It finally has happened. The media outreach you've been working so hard on has finally paid off. The interview with a top-notch reporter is just minutes away. What do you do? Or do you have an announcement coming up but not sure what is the best way to get your message across to reporters?
Reporters can ask some tough questions and if not answered properly, it can be devastating to your exciting announcement. Most corporate executives don’t realize that they actually have control of the conversation with a reporter. In any conversation, including a crisis situation, there are techniques to keep the conversation on message, to get your story out there and help increase or keep company reputation, awareness and sales. You want to make sure that you take every advantage to share your story and stay on message.
So what do you do?
Then share your story. Stay on message but speak from the heart. If your messages aren’t from your heart, the interview will be shallow, boring and not very compelling. If that’s hard to do, then you don’t believe in your message or story and you should change it or designate another spokesperson.
We have seen novice spokespeople turn into soundbite machines after training and practice. In our media training, you’ll learn techniques that will help you stay on message, answer tough questions and learn the reporters’ side. Our trainer is with a 59-Emmy award+ and 8+ National Edward R. Murrow award-winning TV reporter. You'll get on-camera practice and critiques and learn what it is that reporters are looking for when they call you for a story. During a media training session, trainers will generally instruct companies on the best ways to interact with the media, with a focus on garnering positive press coverage. Depending on the size and structure of your company, you may have a single spokesperson or you may have many.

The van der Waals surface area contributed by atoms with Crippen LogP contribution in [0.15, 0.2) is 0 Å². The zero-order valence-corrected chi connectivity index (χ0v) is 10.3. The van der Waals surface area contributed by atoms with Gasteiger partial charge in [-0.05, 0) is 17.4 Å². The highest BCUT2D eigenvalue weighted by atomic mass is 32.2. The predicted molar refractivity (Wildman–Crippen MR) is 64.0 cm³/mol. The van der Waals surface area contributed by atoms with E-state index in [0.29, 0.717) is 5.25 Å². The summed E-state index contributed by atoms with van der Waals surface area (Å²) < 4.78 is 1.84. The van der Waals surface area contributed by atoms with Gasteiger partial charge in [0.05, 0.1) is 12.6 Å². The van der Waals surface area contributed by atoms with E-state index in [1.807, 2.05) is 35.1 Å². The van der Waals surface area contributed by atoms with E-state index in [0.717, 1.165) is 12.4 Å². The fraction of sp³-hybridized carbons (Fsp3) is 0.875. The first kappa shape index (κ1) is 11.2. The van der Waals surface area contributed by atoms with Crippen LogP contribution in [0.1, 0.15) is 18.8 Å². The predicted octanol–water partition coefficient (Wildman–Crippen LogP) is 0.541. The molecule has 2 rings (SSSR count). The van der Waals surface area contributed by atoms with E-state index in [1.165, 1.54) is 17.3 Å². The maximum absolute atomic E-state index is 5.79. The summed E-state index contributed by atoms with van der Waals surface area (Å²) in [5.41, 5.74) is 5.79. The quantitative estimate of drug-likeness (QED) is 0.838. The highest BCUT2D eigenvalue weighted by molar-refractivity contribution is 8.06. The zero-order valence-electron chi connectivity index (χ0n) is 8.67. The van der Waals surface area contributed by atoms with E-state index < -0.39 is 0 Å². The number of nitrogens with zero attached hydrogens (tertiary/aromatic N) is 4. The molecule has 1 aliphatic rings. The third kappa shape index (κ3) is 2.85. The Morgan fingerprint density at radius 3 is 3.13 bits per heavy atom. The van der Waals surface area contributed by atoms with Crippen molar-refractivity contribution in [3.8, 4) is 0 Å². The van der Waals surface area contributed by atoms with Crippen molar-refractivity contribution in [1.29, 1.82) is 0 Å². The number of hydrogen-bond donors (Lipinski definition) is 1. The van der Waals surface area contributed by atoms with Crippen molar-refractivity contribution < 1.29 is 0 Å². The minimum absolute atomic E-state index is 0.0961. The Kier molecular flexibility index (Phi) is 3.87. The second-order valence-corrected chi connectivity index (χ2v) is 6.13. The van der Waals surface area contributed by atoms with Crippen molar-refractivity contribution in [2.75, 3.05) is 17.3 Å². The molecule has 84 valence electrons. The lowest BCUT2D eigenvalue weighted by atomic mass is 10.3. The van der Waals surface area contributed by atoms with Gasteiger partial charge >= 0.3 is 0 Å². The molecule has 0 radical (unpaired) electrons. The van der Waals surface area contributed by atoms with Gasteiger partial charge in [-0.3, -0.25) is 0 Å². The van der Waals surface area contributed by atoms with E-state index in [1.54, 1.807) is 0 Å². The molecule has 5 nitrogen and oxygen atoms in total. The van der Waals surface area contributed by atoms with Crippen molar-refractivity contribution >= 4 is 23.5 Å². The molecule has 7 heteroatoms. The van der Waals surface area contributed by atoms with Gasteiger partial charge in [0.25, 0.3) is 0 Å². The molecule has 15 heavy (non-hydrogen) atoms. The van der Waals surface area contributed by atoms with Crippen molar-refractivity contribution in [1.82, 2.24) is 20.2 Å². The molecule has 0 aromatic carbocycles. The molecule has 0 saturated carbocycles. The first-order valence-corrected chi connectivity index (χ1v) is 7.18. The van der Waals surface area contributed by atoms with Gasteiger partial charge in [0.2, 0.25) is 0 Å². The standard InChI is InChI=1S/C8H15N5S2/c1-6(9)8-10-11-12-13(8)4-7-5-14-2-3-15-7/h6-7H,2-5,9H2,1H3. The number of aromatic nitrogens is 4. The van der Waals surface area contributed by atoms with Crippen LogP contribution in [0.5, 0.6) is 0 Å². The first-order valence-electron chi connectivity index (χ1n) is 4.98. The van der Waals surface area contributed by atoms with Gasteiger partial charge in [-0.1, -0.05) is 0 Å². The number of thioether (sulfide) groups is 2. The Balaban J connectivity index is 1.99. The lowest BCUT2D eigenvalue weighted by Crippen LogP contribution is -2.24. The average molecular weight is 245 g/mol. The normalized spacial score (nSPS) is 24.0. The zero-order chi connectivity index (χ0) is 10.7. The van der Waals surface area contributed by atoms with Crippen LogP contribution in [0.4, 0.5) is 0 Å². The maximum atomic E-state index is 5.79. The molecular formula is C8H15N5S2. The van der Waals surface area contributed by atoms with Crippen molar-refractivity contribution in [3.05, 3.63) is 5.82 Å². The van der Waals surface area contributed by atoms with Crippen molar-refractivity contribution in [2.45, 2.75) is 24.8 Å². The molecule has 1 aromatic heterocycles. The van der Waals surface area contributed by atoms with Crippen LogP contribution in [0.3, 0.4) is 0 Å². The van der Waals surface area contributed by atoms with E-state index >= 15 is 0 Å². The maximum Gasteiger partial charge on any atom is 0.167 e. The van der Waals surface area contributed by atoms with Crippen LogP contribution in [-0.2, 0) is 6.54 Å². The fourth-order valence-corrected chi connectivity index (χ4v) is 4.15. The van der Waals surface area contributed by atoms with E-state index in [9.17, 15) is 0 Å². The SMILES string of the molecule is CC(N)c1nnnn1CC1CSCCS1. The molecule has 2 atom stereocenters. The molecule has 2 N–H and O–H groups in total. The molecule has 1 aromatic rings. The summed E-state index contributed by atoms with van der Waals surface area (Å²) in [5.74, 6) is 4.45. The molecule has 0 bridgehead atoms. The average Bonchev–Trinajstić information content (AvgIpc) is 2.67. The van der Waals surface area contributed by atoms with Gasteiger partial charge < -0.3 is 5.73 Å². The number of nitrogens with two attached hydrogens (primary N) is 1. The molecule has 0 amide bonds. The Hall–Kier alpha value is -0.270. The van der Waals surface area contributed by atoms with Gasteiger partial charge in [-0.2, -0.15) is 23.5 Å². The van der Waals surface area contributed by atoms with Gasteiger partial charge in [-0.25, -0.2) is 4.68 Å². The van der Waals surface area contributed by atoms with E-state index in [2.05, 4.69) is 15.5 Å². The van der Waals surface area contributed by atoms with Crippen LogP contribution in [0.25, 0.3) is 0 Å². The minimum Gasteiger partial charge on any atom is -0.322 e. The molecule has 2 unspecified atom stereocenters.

One of the biggest misunderstandings is that when holding the spokesperson role, they think that they’re on a sales call when meeting a reporter. So they toss out hype and overstatements or try to "close on the objection." Then they become frustrated by the "poor" coverage, if any, that they receive…
The key is simple: “INFORM,” don’t try to sell.
Here are a few quotes from a recent training:
“John was informative and entertaining. I feel more prepared to effectively, no, awesomely, address the media.”
“My biggest takeaway was to talk in sound bites and don’t be drawn into a bad conversation. Control the interview and make sure to keep it on your terms.”
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